Michael would make his NASCAR debut in the Craftsman Truck Series. Driving the #17 for Darrell Waltrip Motorsports, Michael would qualify 29th and finish 30th after a late wreck. Michael moved to the Busch Series as a developmental driver for Sprint Cup Series team Michael Waltrip Racing. Driving the #00 Toyota, Michael drove at Texas, Phoenix, and Homestead, finishing 20th, 14th, and 32nd. McDowell was chosen to drive the #00 Cup Series car in 2008 after Dale Jarrett's retirement; David Reutimann replaced Jarrett in the #44 UPS car. Michael started 34th and finished 26th in his Sprint Cup debut, the Goody's Cool Orange 500, after a flat tire near the end of the race. After the race, he was criticized by veteran driver Jeff Burton for him blocking Burton's way to leader Denny Hamlin near the end of the race (McDowell was racing for the Lucky Dog free pass, which Burton didn't realize at the time of is comments). In early August 2008, McDowell was pulled from the #00 Toyota Camry Sprint Cup car in favor of veteran NASCAR driver Mike Skinner for 3 races. Skinner helped evaluate the team's progress, while trying to get the #00 into the top 35 in owner points. Skinner wasn't able to do any better than McDowell, actually he did worse, and he contended that it was the equipment and not the driver, so McDowell returned to the ride at Richmond on September 6, 2008. McDowell's contract was not renewed by MWR for 2009, when Michael Waltrip decided not to retire and the team didn't have sponsorship for another car.
In 2009, McDowell drove a part-time schedule for JTG Daugherty Racing in the NASCAR Nationwide Series. His happiest moment came on February 25, 2009 when his first child, Trace Christopher McDowell was born. Trace was named after Michael's late mother, Tracy. The baby boy was 7 pounds, 7 ounces and born at 7:00am on the dot. Ironically, the new fathers next race was 3 days later in Las Vegas, the place where you hope for 7 7 7. After this happy event, McDowell attempted the April 2009 race at Talladega for Prism Motorsports in the Sprint Cup Series, as regular driver Dave Blaney had a family obligation. After JTG Daugherty Racing ran out of sponsorship support after the second race at Daytona International Speedway, it was announced that he will drive the next two races for MacDonald Motorsports. He also will compete in a number of races for Tommy Baldwin Racing in the #36 Toyota Camry. Even with switching between so many new cars and teams, Michael remained in the top 10 for most of the season. McDowell has also competed in the Camping World Truck Series in 2009 for ThorSport Motorsports driving the #98 Chevy Silverado.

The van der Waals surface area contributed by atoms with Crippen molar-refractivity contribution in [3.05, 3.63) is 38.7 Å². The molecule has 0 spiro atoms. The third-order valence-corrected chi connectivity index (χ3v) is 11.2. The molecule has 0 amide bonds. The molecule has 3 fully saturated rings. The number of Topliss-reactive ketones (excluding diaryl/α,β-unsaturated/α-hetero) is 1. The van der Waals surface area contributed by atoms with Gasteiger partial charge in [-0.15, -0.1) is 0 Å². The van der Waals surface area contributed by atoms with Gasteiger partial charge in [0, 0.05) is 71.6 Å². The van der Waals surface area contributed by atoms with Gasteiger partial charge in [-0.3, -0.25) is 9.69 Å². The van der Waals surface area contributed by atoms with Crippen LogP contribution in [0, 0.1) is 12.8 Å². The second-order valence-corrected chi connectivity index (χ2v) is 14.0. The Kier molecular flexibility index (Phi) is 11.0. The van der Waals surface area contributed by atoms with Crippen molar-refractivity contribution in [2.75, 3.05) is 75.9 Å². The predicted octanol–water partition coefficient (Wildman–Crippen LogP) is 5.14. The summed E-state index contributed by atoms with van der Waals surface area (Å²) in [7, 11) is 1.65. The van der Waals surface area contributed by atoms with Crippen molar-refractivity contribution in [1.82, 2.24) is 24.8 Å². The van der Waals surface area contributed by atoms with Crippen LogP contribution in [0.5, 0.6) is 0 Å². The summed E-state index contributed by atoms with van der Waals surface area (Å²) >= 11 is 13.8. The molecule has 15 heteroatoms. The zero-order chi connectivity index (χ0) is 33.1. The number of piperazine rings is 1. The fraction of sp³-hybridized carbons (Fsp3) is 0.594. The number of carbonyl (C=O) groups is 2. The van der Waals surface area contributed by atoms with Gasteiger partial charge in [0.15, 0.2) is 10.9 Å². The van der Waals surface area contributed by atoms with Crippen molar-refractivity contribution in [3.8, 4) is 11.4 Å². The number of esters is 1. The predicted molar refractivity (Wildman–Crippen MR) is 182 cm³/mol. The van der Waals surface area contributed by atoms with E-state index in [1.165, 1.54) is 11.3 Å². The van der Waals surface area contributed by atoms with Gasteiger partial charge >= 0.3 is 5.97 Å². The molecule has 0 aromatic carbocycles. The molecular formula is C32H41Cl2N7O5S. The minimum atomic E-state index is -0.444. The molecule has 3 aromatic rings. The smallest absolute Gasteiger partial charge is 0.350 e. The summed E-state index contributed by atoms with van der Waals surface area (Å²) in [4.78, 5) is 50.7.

In 2010, McDowell drives for Prism Motorsports. He drives the #55 car which as of right now remains unsponsored
Crash at Texas Motor Speedway
While performing a qualifying attempt for the 2008 Samsung 500 at Texas Motor Speedway on April 4, 2008 McDowell had a very frightening accident that was strikingly similar to that of another racer with a road-racing background; Gordon Smiley (who died in a crash during time trials in 1982). McDowell's right front sway bar broke entering Turn 1, which caused the car to hit the SAFER barrier almost head on at approximately 165 miles per hour (266 km/h), according to data obtained and reported by SPEED channel (165 mph to zero mph in one foot, as reported by SPEED's Bob Dillner, before reaccellerating the other direction). The car spun around once while tipping onto its roof, and then barrel-rolled 8 times with fire coming out of the engine compartment, shedding debris everywhere, until coming to a stop back onto its tires. A huge dark mark was seen on the SAFER barrier, which showed how hard the car hit the barrier, which had to be repaired (the barrier moved inward when the car hit it), and as a result, qualifying for the race was delayed by an hour. The safety features of the barrier, the HANS device and the Car of Tomorrow racecar protected him. Because of this, he fortunately walked away from the completely devastated car without injury, and waved to the stunned crowd. After this event, all criticisms of the Car of Tomorrow's safety standards ended, as this crash proved once and for all that the safety features of the car are vastly improved from the old car. Since his old car was destroyed, he had to switch to a backup, and ended up starting at the back of the pack in the race.